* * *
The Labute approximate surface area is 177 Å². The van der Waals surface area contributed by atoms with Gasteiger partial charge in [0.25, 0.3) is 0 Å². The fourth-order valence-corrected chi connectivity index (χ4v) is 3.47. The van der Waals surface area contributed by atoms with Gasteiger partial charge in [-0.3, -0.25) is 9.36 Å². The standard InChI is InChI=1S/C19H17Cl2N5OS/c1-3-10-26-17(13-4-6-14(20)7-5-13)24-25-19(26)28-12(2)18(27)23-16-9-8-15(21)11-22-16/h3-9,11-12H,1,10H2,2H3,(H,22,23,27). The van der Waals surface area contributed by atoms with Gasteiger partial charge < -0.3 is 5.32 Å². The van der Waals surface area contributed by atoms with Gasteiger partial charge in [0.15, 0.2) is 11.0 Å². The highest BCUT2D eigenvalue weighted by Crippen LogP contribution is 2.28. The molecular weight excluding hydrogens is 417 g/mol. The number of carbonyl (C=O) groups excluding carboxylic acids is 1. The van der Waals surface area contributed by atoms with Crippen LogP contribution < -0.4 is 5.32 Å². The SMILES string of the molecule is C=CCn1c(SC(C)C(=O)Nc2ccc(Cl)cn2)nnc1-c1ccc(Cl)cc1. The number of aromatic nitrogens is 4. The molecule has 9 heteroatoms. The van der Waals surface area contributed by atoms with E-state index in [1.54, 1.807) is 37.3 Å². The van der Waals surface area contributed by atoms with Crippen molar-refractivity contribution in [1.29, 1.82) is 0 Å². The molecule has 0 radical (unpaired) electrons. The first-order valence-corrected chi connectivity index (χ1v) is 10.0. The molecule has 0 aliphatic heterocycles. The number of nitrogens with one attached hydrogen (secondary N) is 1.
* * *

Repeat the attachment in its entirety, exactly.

The Labute approximate surface area is 177 Å². The van der Waals surface area contributed by atoms with Gasteiger partial charge in [0.25, 0.3) is 0 Å². The fourth-order valence-corrected chi connectivity index (χ4v) is 3.47. The van der Waals surface area contributed by atoms with Gasteiger partial charge in [-0.3, -0.25) is 9.36 Å². The standard InChI is InChI=1S/C19H17Cl2N5OS/c1-3-10-26-17(13-4-6-14(20)7-5-13)24-25-19(26)28-12(2)18(27)23-16-9-8-15(21)11-22-16/h3-9,11-12H,1,10H2,2H3,(H,22,23,27). The van der Waals surface area contributed by atoms with Gasteiger partial charge < -0.3 is 5.32 Å². The van der Waals surface area contributed by atoms with Gasteiger partial charge in [0.15, 0.2) is 11.0 Å². The highest BCUT2D eigenvalue weighted by Crippen LogP contribution is 2.28. The molecular weight excluding hydrogens is 417 g/mol. The number of carbonyl (C=O) groups excluding carboxylic acids is 1. The van der Waals surface area contributed by atoms with Crippen LogP contribution < -0.4 is 5.32 Å². The SMILES string of the molecule is C=CCn1c(SC(C)C(=O)Nc2ccc(Cl)cn2)nnc1-c1ccc(Cl)cc1. The number of aromatic nitrogens is 4. The molecule has 9 heteroatoms. The van der Waals surface area contributed by atoms with E-state index in [1.54, 1.807) is 37.3 Å². The van der Waals surface area contributed by atoms with Crippen molar-refractivity contribution in [1.29, 1.82) is 0 Å². The molecule has 0 radical (unpaired) electrons. The first-order valence-corrected chi connectivity index (χ1v) is 10.0. The molecule has 0 aliphatic heterocycles. The number of nitrogens with one attached hydrogen (secondary N) is 1.